Landslide Victories for the United States.

Look at the list, we see 17 elections listed out of the 57 we have had (the 2016 election is our 58th). This means that the majority of the time, presidential candidates that win do not win by a "landslide" election.

The first one listed was the election of 1804 with Thomas Jefferson vs. Charles Pinckney where Jefferson took 92% (162 votes) of the electoral vote (back then there were only 176 electoral votes to get due to there only being 20 actual states existing at the time).

The largest landslide recorded so far was the election of 1936 with Franklin D. Roosevelt vs. Alf Landon. Roosevelt took 98.5 percent of the electoral vote in that election. Here is a map that shows that:

As high as that number is ( 98.5% ), Roosevelt actually only received 60.8% of the popular vote! So by wikipedias definition of "landslide" FDR did win in a "landslide" if we only look at the electoral vote, but he did not win in a "landslide" if we look at the popular vote.

The second highest "landslide" victory that any presidential candidate has won, is also the last time we have had a "landslide" victory for any candidate, and that was the election of 1984 with Ronald Reagan vs. Walter Mondale. Reagan won 97.6% of the electoral votes. Here is a map for that election:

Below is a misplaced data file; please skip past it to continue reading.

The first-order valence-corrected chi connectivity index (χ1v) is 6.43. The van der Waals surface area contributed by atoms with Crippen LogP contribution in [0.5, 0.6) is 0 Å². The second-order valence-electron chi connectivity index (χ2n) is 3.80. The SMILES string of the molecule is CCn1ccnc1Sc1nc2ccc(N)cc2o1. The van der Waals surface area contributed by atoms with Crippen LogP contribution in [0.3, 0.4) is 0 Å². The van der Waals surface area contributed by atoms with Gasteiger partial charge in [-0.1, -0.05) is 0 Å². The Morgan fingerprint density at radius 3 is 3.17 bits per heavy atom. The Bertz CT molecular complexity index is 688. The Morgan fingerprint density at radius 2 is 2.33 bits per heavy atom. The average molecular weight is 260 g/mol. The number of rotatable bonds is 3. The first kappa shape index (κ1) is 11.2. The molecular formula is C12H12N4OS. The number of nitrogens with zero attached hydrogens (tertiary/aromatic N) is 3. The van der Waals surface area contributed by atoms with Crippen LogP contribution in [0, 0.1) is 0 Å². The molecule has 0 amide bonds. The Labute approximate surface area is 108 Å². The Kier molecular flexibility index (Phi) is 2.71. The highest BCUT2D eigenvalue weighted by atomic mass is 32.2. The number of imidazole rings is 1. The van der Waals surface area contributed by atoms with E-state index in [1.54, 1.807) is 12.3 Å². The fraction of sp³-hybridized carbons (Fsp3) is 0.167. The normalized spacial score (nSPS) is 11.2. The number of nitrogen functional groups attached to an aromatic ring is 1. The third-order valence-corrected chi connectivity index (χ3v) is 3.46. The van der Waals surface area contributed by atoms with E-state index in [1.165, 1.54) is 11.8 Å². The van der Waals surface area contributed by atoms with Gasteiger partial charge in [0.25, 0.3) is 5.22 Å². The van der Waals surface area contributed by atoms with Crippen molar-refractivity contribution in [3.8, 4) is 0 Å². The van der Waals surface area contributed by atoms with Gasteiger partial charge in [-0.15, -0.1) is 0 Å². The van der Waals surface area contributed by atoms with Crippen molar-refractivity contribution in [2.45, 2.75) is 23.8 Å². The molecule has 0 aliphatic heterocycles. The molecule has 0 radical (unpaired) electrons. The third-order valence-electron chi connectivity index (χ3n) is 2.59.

Again, this election has a huge different with the popular vote. Reagan won with a popular vote of only 58.8%

So it has been 32 years since any presidential candidate has won by a "landslide" according to wikipedia.

Looking through all the presidential elections, turns out that the presidential candidate that had the highest popular vote, was that very first landslide victory for Thomas Jefferson in 1804. He won 72.8% of the popular vote. No presidential candidate has come close to that again so far.